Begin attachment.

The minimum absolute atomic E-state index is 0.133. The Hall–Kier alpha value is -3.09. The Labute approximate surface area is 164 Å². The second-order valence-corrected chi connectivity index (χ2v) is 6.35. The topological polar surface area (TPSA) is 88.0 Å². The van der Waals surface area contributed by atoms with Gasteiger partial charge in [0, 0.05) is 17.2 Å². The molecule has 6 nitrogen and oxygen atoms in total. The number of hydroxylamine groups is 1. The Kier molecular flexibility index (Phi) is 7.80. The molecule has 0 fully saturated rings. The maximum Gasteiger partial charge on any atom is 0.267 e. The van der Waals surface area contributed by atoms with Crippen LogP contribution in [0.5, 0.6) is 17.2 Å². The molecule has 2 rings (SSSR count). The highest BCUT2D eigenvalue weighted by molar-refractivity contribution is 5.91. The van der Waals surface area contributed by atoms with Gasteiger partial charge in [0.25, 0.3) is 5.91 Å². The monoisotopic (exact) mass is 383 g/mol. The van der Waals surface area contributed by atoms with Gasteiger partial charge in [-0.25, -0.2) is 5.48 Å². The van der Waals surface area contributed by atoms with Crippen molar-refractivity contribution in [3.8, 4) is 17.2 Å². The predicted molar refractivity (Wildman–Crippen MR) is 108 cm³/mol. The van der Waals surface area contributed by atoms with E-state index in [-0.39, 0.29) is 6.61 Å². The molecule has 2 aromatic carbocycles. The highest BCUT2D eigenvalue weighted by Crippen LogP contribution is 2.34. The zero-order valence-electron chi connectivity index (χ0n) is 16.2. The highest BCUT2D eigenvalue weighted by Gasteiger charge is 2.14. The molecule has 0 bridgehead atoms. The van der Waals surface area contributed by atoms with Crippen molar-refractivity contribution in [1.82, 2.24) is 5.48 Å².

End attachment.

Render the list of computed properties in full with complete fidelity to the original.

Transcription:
The minimum absolute atomic E-state index is 0.133. The Hall–Kier alpha value is -3.09. The Labute approximate surface area is 164 Å². The second-order valence-corrected chi connectivity index (χ2v) is 6.35. The topological polar surface area (TPSA) is 88.0 Å². The van der Waals surface area contributed by atoms with Gasteiger partial charge in [0, 0.05) is 17.2 Å². The molecule has 6 nitrogen and oxygen atoms in total. The number of hydroxylamine groups is 1. The Kier molecular flexibility index (Phi) is 7.80. The molecule has 0 fully saturated rings. The maximum Gasteiger partial charge on any atom is 0.267 e. The van der Waals surface area contributed by atoms with Crippen LogP contribution in [0.5, 0.6) is 17.2 Å². The molecule has 2 rings (SSSR count). The highest BCUT2D eigenvalue weighted by molar-refractivity contribution is 5.91. The van der Waals surface area contributed by atoms with Gasteiger partial charge in [0.25, 0.3) is 5.91 Å². The monoisotopic (exact) mass is 383 g/mol. The van der Waals surface area contributed by atoms with Gasteiger partial charge in [-0.25, -0.2) is 5.48 Å². The van der Waals surface area contributed by atoms with Crippen molar-refractivity contribution in [3.8, 4) is 17.2 Å². The predicted molar refractivity (Wildman–Crippen MR) is 108 cm³/mol. The van der Waals surface area contributed by atoms with E-state index in [-0.39, 0.29) is 6.61 Å². The molecule has 2 aromatic carbocycles. The highest BCUT2D eigenvalue weighted by Crippen LogP contribution is 2.34. The zero-order valence-electron chi connectivity index (χ0n) is 16.2. The highest BCUT2D eigenvalue weighted by Gasteiger charge is 2.14. The molecule has 0 bridgehead atoms. The van der Waals surface area contributed by atoms with Crippen molar-refractivity contribution in [1.82, 2.24) is 5.48 Å².